ACANYA- clindamycin phosphate and benzoyl peroxide gel
ACANYA® Gel is indicated for the topical treatment of acne vulgaris in patients 12 years or older.
Apply a pea-sized amount of ACANYA Gel to the face once daily.
Use of ACANYA Gel beyond 12 weeks has not been evaluated.
Concomitant topical acne therapy should be used with caution because a possible cumulative irritancy effect may occur, especially with the use of peeling, desquamating, or abrasive agents.
ACANYA Gel is not for oral, ophthalmic, or intravaginal use.
Each gram of ACANYA Gel contains 10 mg (1%) clindamycin as phosphate, and 25 mg (2.5%) benzoyl peroxide in a white to off-white, opaque, smooth gel.
ACANYA Gel is contraindicated in those individuals who have shown hypersensitivity to clindamycin, benzoyl peroxide, any components of the formulation, or lincomycin. Anaphylaxis, as well as allergic reactions leading to hospitalization, has been reported in postmarketing use with ACANYA Gel [see Postmarketing Experience (6.2)].
ACANYA Gel is contraindicated in patients with a history of regional enteritis, ulcerative colitis, or antibiotic-associated colitis [see Warnings and Precautions (5.1)].
Systemic absorption of clindamycin has been demonstrated following topical use of clindamycin. Diarrhea, bloody diarrhea, and colitis (including pseudomembranous colitis) have been reported with the use of topical and systemic clindamycin. When significant diarrhea occurs, ACANYA Gel should be discontinued.
Severe colitis has occurred following oral and parenteral administration of clindamycin with an onset of up to several weeks following cessation of therapy. Antiperistaltic agents such as opiates and diphenoxylate with atropine may prolong and/or worsen severe colitis. Severe colitis may result in death.
Studies indicate toxin(s) produced by Clostridia is one primary cause of antibiotic-associated colitis. The colitis is usually characterized by severe persistent diarrhea and severe abdominal cramps and may be associated with the passage of blood and mucus. Stool cultures for Clostridium difficile and stool assay for C. difficile toxin may be helpful diagnostically.
Minimize sun exposure including use of tanning beds or sun lamps following drug application [see Nonclinical Toxicology (13.1) ].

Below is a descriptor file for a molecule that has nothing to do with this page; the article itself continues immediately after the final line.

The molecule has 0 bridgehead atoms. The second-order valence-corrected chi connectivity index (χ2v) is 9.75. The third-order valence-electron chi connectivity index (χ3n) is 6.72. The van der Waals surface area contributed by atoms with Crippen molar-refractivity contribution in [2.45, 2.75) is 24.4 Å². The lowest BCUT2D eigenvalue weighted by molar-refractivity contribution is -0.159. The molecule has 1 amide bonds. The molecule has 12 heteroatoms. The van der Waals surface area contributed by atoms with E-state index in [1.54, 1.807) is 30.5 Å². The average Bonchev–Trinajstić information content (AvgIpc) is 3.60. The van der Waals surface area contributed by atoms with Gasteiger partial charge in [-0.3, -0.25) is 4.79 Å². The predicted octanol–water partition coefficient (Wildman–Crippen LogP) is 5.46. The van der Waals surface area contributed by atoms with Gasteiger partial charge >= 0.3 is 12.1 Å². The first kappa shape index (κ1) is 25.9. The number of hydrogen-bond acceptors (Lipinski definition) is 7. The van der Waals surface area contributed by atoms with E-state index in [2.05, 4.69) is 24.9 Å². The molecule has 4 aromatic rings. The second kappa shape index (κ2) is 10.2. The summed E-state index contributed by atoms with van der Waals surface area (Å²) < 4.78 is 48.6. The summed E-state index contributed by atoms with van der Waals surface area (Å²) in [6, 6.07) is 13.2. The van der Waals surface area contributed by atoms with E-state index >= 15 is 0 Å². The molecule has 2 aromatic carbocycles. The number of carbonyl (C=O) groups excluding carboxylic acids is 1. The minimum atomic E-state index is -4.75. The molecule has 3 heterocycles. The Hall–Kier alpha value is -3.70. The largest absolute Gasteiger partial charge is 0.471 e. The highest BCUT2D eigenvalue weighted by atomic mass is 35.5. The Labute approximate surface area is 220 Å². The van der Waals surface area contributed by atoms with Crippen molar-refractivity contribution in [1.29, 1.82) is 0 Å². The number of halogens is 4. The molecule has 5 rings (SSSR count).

Because clinical trials are conducted under prescribed conditions, adverse reaction rates observed in the clinical trial may not reflect the rates observed in practice. Because clinical trials are also conducted under widely varying conditions, adverse reactions observed in the clinical trials of a drug cannot always be directly compared to rates in the clinical trials of another drug and may not reflect the rates observed in practice.
The following selected adverse reactions occurred in less than 0.2% of patients treated with ACANYA Gel: application site pain (0.1%); application site exfoliation (0.1%); and application site irritation (0.1%).
During clinical trials, subjects were assessed for local cutaneous signs and symptoms of erythema, scaling, itching, burning and stinging. Most local skin reactions increased and peaked around week 4 and continually decreased over time reaching near baseline levels by week 12. The percentage of subjects that had symptoms present before treatment, the maximum value recorded during treatment, and the percent with symptoms present at week 12 are shown in Table 1.
|Before Treatment (Baseline)||Maximum During Treatment||End of Treatment (Week 12)|
|Burning||3||< 1||0||8||2||0||2||< 1||0|
|Stinging||2||< 1||0||6||1||0||1||< 1||0|
Anaphylaxis, as well as allergic reactions leading to hospitalizations, has been reported in postmarketing use of products containing clindamycin/benzoyl peroxide.
Because these reactions are reported voluntarily from a population of uncertain size, it is not always possible to reliably estimate their frequency or establish a causal relationship to drug exposure.
ACANYA Gel should not be used in combination with topical or oral erythromycin-containing products due to its clindamycin component. In vitro studies have shown antagonism between erythromycin and clindamycin. The clinical significance of this in vitro antagonism is not known.
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